These are a summation of some of the 'rules' we talk about in our home (we have five children ages any-minute-now newborn to just-turned seven).
1) Only eat food. Many non-foods are cleverly disguised as food, but don't be fooled; they are not food. Don't eat them.
2) Only eat what you can/would prepare in your own kitchen. I couldn't/wouldn't make sodium benzoate, fd&c yellow #5, partially hydrogenated vegetable oil, or maltodextrin (amongst myriad, seemingly nearly infinite 'additives') in my kitchen, so I don't eat them. This correlates closely with number one, but warrants special mention because of the unbiquitousness of these additives that are not a part of the title of dishes commonly served like 'chicken soup', which is a food, but only if it's really chicken soup and not processed with fifteen additives including hyper-refined salts, sugars and grains- also cannot/would not make in my kitchen.
3) Eat from local, synthetics/toxin-free sources as much as possible. Though being proponents of traditional foods cooking/eating and being first generation citizens of our country, we find this very challenging. We are not living in the climate that produces the foods that our bodies feel best consuming. So we do buy and eat things like organic olives, unrefined organic coconut oil, and a few other items that cannot be grown here. We hope to move back to the much warmer climate our parents (and theirs and on and on) came from in the next five yrs though. Can't wait!!!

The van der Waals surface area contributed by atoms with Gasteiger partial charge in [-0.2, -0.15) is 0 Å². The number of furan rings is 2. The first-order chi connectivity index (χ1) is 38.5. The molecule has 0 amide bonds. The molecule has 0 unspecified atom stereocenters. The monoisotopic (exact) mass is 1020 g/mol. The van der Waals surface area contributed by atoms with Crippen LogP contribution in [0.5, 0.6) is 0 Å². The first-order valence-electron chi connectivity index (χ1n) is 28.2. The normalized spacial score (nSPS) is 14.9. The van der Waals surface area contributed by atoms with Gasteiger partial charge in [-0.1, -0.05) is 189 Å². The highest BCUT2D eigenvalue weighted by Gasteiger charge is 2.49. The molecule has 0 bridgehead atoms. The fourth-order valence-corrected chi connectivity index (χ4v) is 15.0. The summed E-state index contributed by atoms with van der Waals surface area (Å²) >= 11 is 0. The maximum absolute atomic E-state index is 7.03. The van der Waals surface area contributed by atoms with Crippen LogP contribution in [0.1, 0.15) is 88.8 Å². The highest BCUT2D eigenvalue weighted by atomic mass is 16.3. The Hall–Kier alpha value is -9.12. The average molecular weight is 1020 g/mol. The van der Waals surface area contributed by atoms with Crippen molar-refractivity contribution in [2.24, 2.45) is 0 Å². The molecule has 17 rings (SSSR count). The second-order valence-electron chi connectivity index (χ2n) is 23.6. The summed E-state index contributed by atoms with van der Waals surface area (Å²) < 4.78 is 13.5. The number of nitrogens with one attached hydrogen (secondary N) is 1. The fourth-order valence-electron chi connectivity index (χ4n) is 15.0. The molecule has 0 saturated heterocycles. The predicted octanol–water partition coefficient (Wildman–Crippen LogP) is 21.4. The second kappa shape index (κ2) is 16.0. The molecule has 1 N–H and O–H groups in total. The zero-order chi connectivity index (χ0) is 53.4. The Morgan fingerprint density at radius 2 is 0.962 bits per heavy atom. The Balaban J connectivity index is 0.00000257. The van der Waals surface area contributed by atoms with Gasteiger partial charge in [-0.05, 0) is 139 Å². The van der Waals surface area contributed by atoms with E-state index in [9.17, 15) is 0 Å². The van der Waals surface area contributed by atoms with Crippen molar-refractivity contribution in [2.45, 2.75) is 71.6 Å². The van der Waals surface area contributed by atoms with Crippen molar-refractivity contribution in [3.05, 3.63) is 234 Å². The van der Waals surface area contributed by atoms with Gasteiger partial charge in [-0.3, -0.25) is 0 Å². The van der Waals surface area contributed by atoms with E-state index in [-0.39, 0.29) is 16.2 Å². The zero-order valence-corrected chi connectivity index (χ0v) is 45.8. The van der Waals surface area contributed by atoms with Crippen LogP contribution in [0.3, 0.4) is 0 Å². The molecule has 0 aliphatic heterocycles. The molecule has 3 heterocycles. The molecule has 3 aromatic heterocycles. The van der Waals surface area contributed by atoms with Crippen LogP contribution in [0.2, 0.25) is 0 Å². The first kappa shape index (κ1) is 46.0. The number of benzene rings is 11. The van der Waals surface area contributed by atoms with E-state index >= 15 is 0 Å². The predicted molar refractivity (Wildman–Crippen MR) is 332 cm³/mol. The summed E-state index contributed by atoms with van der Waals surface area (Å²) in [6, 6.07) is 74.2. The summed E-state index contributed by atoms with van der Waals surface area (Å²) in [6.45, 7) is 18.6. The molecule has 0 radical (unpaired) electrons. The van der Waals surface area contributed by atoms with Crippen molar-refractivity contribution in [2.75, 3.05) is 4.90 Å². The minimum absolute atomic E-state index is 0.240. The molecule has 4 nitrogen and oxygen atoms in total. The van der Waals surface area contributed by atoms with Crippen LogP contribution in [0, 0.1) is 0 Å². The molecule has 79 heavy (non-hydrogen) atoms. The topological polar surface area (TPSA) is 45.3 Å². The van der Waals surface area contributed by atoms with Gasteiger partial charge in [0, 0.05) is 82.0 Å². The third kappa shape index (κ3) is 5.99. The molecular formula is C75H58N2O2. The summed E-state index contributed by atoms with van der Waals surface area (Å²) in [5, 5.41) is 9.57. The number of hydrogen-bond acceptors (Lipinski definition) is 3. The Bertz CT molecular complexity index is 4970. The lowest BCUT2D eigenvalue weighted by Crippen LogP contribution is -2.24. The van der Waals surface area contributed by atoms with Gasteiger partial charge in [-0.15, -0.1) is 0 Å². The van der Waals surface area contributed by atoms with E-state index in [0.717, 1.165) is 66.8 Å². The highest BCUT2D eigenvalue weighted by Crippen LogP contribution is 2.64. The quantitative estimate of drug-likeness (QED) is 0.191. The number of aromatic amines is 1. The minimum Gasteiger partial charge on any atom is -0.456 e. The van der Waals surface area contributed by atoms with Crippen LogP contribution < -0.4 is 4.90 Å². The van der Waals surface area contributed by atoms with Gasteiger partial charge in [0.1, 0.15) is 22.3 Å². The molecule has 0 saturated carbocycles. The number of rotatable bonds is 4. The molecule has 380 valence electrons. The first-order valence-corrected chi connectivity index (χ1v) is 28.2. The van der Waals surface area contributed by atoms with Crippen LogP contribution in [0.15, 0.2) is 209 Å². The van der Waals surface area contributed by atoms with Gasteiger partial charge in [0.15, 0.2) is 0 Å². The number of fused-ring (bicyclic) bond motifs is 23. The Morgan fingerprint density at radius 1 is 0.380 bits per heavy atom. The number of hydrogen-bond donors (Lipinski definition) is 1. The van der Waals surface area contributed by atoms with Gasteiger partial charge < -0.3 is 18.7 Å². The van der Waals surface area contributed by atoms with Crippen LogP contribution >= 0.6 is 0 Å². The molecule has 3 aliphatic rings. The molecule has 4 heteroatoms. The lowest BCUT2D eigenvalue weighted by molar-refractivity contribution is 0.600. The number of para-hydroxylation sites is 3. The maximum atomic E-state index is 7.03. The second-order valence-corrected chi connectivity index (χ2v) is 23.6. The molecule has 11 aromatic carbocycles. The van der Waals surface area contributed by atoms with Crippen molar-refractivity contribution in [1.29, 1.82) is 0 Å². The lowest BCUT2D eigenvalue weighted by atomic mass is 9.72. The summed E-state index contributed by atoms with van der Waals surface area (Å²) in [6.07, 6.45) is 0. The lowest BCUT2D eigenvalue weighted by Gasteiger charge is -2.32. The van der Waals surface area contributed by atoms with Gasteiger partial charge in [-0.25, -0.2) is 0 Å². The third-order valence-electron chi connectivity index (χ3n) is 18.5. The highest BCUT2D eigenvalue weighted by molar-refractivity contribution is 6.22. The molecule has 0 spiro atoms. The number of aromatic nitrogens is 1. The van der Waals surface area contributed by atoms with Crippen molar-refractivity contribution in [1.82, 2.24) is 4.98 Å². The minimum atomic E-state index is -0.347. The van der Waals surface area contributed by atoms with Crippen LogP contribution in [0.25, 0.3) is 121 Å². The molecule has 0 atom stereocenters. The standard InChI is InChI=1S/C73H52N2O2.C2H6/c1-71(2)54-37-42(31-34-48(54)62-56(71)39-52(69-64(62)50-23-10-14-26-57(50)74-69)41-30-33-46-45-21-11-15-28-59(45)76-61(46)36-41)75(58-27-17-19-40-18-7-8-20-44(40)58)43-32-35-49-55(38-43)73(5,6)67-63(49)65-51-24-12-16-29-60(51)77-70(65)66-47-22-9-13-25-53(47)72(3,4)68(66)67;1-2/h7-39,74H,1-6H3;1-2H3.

4) (This is my seven yr old's solution to figurng out if something is truly food, so I'll include it because while it's not fool-proof, it's a pretty good guiding idea) Don't buy anything with a list of 'ingredients.' Preferably grow, but otherwise buy your own ingredients and make food!
And of course this all rests on the rule that probably should be first:
5) Learn how to prepare and use all of the edible parts of any source of food; it should be tasty, nutritious and respectful of the source and the diner. This is the best preparation of a food and a dish that takes a week (or more) in prep. before it is eaten is worth the wait!
Right now we are having a hard time getting our boys to eat at the table for any meals because they are foraging all day outside! So, many of the food rules we are talking about now are about how to decipher edibles from inedibles that grow wild on the property and also when each vegetable is ready for harvest (and please don't pick off teh flowers or pull the plants while they are still babies!).
I do love the green, yellow, and dirt-coloured stains that they have on their faces all day from eating so much stuff out there though. They feel so empowered to feed themselves; it's wonderful!